In close races, they tended to spend proportionately more on printing, advertising and postage. However, in races with little competition, incumbents tended to give to other candidates or use their money to raise more even more.
For example, in the 1994 Senate races, the three biggest spenders were Miller and Senators Thomas L. Bromwell and Norman R. Stone Jr., both Baltimore County Democrats.
That year, Miller spent $201,162 to defeat his challenger, who spent less than $4,000 from 1990 to 1994. Half Miller’s money went to other campaigns, including six incumbent state senators and two incumbent delegates. Fifteen percent of went to salaries and other compensation and nine percent to printing and campaign materials.
Bromwell, chairman of the Finance Committee, spent $160,946 in the single year — more than twice the total of his three challengers from 1990 to 1994. About a quarter of his expenditures were for printing and campaign materials, 18 percent for fundraising and 15 percent for newspaper, television and radio advertising
Stone, who is Senate president pro tem, spent $63,111 — slightly more than total of his three challengers during the four-year cycle. Thirty percent of his campaign expenditures went for printing and campaign materials, 25 percent for media-related advertising and 18 percent for postage.
In the House races, the top three spenders were Taylor and Delegates Howard P. Rawlings and Gerald J. Curran, Baltimore Democrats.
Taylor spent $200,413, but had no competition that spent more than $300. His giving to other candidates encompassed two incumbent senators and 31 incumbent delegates. Taylor spent 24 percent of his campaign expenditures on fundraising.
Rawlings, Appropriations Committee chairman, spent $155,156 in 1994. That was slightly less than the four-year total of his two fellow District 40 delegates and one general election challenger. About a quarter of Rawlings’ expenditures were for printing and campaign materials, while 14 percent went for postage and 12 percent for media-related advertising.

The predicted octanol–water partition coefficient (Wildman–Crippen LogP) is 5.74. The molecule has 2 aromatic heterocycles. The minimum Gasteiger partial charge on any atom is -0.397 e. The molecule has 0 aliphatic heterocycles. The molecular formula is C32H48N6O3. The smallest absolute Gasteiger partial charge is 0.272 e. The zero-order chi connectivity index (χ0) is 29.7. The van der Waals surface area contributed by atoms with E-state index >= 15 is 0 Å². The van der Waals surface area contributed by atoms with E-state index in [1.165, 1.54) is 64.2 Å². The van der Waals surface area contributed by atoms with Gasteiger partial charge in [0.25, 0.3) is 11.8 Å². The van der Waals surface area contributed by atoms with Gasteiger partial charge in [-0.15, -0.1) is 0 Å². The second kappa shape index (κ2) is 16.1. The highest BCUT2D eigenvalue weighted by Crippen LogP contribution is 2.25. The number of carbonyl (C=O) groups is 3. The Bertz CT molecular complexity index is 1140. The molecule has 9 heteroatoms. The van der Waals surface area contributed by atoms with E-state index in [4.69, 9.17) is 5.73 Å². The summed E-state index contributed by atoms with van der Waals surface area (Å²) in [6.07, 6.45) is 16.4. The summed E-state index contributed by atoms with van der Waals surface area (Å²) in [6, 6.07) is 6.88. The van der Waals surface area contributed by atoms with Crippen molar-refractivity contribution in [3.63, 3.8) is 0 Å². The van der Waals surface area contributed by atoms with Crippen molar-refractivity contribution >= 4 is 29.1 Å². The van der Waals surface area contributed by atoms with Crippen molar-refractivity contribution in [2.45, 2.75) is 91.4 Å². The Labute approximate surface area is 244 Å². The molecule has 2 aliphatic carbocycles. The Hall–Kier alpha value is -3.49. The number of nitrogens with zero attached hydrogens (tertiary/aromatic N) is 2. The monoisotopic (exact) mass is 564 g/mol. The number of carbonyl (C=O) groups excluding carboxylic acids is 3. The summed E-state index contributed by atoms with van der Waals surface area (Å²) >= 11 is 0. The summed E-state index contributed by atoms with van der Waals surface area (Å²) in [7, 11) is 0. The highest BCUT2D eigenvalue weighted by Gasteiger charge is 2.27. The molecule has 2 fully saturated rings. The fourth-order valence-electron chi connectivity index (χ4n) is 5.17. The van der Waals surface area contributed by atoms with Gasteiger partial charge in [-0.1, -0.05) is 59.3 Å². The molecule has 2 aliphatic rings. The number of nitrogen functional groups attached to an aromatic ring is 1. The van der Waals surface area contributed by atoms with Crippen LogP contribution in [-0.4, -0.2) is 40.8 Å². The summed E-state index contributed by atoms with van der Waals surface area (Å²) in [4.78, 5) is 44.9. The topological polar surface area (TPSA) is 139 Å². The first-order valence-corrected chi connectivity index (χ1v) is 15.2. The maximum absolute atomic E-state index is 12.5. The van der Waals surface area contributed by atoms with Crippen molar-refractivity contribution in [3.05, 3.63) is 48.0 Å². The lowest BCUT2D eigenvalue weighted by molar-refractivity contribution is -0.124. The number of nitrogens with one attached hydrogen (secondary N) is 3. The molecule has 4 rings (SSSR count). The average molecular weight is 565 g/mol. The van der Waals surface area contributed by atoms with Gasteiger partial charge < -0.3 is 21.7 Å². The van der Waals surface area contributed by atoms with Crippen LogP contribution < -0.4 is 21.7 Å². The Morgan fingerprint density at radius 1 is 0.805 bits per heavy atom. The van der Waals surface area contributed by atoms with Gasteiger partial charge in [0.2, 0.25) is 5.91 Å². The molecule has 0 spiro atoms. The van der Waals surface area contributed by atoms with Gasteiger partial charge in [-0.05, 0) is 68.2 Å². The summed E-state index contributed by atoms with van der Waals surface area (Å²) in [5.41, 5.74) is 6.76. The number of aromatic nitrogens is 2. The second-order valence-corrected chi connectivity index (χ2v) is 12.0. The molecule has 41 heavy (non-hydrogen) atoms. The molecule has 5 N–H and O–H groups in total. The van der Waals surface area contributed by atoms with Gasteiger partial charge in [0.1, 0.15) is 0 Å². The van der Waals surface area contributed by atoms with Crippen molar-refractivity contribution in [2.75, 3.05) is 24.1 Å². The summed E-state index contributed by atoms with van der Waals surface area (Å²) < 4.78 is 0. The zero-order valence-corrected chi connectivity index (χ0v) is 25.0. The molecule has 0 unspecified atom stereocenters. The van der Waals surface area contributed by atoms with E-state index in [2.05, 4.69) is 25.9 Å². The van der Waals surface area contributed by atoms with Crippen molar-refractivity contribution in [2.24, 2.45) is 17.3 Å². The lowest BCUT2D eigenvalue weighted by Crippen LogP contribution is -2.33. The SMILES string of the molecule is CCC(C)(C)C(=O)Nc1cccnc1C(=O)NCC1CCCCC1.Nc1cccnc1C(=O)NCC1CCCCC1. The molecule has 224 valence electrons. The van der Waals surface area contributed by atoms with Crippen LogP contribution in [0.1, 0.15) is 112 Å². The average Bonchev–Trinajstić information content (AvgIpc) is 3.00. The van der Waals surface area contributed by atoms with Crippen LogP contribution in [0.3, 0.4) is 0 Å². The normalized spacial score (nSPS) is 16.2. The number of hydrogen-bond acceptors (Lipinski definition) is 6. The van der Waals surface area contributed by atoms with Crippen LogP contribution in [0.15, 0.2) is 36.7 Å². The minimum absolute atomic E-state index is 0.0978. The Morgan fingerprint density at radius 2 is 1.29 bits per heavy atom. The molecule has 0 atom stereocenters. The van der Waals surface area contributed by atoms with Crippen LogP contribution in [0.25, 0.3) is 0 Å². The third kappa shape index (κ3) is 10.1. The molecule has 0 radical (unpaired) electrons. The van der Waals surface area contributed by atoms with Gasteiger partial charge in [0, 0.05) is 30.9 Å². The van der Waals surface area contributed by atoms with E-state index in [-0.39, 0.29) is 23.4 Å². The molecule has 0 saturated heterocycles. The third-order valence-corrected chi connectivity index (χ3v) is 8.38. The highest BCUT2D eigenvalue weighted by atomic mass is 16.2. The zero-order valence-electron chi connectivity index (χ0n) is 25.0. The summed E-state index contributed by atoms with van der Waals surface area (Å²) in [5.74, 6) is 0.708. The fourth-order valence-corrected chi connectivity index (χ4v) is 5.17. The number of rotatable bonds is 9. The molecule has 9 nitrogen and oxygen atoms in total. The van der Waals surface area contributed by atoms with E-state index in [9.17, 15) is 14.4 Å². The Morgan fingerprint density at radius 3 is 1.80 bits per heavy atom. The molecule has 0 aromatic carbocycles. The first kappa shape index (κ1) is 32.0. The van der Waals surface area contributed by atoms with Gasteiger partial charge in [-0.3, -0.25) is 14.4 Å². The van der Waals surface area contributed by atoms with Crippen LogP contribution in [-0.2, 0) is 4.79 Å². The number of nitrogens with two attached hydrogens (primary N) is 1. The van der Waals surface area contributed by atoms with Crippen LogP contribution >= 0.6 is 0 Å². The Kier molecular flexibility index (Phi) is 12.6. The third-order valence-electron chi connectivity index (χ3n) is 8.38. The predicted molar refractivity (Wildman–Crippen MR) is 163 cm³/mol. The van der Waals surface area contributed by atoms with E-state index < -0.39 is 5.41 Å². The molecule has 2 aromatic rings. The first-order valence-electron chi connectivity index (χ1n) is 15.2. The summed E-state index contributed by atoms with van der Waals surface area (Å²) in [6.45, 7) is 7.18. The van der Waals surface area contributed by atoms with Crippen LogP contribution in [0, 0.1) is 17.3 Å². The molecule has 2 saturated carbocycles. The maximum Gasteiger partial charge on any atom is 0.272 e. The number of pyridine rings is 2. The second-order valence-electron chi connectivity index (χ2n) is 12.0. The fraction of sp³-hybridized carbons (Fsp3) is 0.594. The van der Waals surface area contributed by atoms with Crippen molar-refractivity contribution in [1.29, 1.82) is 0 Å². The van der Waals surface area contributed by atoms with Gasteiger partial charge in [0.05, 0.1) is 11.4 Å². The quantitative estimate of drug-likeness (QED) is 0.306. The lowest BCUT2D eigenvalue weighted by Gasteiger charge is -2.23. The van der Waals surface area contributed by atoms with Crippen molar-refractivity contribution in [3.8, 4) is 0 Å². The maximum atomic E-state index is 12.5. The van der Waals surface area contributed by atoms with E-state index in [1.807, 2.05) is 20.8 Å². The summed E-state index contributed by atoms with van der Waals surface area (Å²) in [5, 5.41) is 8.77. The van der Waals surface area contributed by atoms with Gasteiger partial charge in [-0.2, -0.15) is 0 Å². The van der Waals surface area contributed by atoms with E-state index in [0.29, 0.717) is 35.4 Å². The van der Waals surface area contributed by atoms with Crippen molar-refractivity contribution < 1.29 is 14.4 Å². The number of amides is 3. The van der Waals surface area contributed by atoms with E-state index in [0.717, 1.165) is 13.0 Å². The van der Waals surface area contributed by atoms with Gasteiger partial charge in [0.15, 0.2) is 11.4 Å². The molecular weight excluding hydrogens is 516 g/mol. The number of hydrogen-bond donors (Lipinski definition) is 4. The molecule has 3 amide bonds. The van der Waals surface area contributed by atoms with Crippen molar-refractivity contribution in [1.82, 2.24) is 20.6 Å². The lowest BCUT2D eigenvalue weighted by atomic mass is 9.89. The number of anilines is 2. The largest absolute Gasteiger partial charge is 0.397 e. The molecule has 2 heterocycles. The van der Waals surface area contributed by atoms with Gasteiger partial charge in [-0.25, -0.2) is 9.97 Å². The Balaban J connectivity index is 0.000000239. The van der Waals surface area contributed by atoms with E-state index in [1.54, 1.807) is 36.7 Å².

Curran, chairman of the Commerce and Government Matters Committee, spent $83,002 in 1994, about $400 less than the combined 1990-’94 spending of his two fellow District 43 delegates. Thirty-three percent was for direct mailing by a mail house, 18 percent for fundraising and 13 percent for printing and campaign materials.
In 1996, the off year, total campaign fund expenditures of the 19 lawmakers declined by 68 percent — to $457,567. Miller and Taylor again took top billing, with $116,179 and $105,523 respectively.
Fundraising expenditures — a combined $165,531 — made up the biggest single category.
Taylor spent $53,352, half of his total 1996 expenditures, on fundraising.
“You have to make money to finance a campaign,” he said, adding that fundraising ceases only when the General Assembly is in session, 90 days each year.
Taylor’s other 1996 expenditures included $16,381 for gifts, $10,405 in contributions to other candidates, $7,542 for ads and $3,575 for charities
Miller spent $39,146 on fundraising, $20,467 on salaries, $17,005 on printing and campaign materials, $8,775 on contributions to other candidates and $7,391 on miscellaneous “other” expenses.
Combined, the 19 lawmakers spent $31,458 on salaries for staff and consultants — the second largest category.
Contributions to other candidates, the No. 1 expenditure in 1994, dropped to No. 3 in ’96 — $30,455 combined.
Fourth in 1996 was charitable giving, which did not differ appreciably in the two years. It totalled $28,941 in 1996 and $28,104 in 1994.
Printing and campaign materials rounded out the top five 1996 expenditure categories, totalling $28,299.
House Majority Leader Del. John A. Hurson, D-Montgomery, co- sponsored several campaign finance reform measures in 1997.
“I don’t think there’s been a lot of attention paid to how people use their funds,” Hurson said in response to the CNS findings. “I think the public is actually more concerned with the contribution side. They want to make sure people are not giving money to influence us on the legislative side.” -30-